Acts 19:17 Parallel Verses [⇓ See commentary ⇓]

Acts 19:17, NIV: "When this became known to the Jews and Greeks living in Ephesus, they were all seized with fear, and the name of the Lord Jesus was held in high honor."

Acts 19:17, ESV: "And this became known to all the residents of Ephesus, both Jews and Greeks. And fear fell upon them all, and the name of the Lord Jesus was extolled."

Acts 19:17, KJV: "And this was known to all the Jews and Greeks also dwelling at Ephesus; and fear fell on them all, and the name of the Lord Jesus was magnified."

Acts 19:17, NASB: "This became known to all who lived in Ephesus, both Jews and Greeks; and fear fell upon them all and the name of the Lord Jesus was being magnified."

Acts 19:17, NLT: "The story of what happened spread quickly all through Ephesus, to Jews and Greeks alike. A solemn fear descended on the city, and the name of the Lord Jesus was greatly honored."

Acts 19:17, CSB: "When this became known to everyone who lived in Ephesus, both Jews and Greeks, they became afraid, and the name of the Lord Jesus was held in high esteem."

What does Acts 19:17 mean? [⇑ See verse text ⇑]

Ephesus was so well known for witchcraft that the phrase "Ephesian writings" refers to inscribed magical spells. The city also had an infestation of demons, likely drawn by the humans who desired interaction with supernatural power. The demons, in turn, attracted Jewish exorcists. The Roman Empire was so inundated with gods and idols that people sometimes looked to the east for more esoteric, less banal spirituality. Judaism, with its invisible God, often drew interest, and Jewish magicians, looking to make money, took advantage.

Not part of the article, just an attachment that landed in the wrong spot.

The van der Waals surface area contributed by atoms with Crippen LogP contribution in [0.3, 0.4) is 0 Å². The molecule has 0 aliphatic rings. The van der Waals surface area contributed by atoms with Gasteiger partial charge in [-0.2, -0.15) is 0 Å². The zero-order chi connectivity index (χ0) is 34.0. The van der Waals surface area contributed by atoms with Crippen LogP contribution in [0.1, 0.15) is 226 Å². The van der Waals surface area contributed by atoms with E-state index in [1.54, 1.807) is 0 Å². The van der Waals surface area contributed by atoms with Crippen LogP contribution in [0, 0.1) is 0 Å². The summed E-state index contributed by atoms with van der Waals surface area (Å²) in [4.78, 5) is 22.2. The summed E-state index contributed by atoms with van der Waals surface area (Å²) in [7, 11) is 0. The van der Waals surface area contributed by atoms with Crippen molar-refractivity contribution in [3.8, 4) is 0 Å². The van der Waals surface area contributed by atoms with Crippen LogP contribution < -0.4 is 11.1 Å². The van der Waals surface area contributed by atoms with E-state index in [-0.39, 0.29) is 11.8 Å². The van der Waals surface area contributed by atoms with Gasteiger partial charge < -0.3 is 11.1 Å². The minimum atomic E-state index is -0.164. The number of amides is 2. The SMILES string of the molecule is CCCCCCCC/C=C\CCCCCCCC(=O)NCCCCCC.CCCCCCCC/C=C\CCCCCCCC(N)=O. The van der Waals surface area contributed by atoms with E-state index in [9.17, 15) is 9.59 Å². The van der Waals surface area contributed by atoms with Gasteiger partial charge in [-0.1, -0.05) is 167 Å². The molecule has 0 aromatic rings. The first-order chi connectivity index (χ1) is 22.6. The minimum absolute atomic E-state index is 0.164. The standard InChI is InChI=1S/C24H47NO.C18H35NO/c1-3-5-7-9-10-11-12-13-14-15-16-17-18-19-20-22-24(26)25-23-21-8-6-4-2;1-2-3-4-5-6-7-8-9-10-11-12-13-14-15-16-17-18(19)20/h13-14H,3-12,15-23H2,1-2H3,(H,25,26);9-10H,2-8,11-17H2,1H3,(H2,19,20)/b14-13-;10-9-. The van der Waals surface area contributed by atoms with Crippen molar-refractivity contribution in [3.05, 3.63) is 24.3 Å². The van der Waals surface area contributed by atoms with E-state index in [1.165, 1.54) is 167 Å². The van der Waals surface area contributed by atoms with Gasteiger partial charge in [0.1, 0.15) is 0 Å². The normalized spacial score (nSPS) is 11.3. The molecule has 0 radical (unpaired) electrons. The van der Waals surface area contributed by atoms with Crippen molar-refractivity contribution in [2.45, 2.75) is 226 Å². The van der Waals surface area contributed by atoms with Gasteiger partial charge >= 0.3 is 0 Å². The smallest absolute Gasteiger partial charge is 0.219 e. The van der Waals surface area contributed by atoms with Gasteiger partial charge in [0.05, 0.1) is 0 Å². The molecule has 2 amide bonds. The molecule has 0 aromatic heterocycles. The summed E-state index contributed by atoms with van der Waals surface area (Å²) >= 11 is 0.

So it is that Paul's ministry might not have seemed so unusual except that it is incredibly effective. He not only heals and expels demons, but also cloth he has touched heals and expels demons. The Jewish magicians note he uses the name of "Jesus" and add the name to their repertoire of magical incantations (Acts 19:11–12).

It may have been effective for some demons, but when seven sons of a Jewish high priest try to exorcise a powerful demon "by the Jesus whom Paul proclaims," the demon acknowledges it knows Jesus and Paul but not them. He then beats them until they flee from the house naked (Acts 19:13–16).

The Ephesians suddenly realize that words hold no power but "Jesus whom Paul proclaims" does. They worship Jesus, repent from their witchcraft, and burn their spell books (Acts 19:18–19).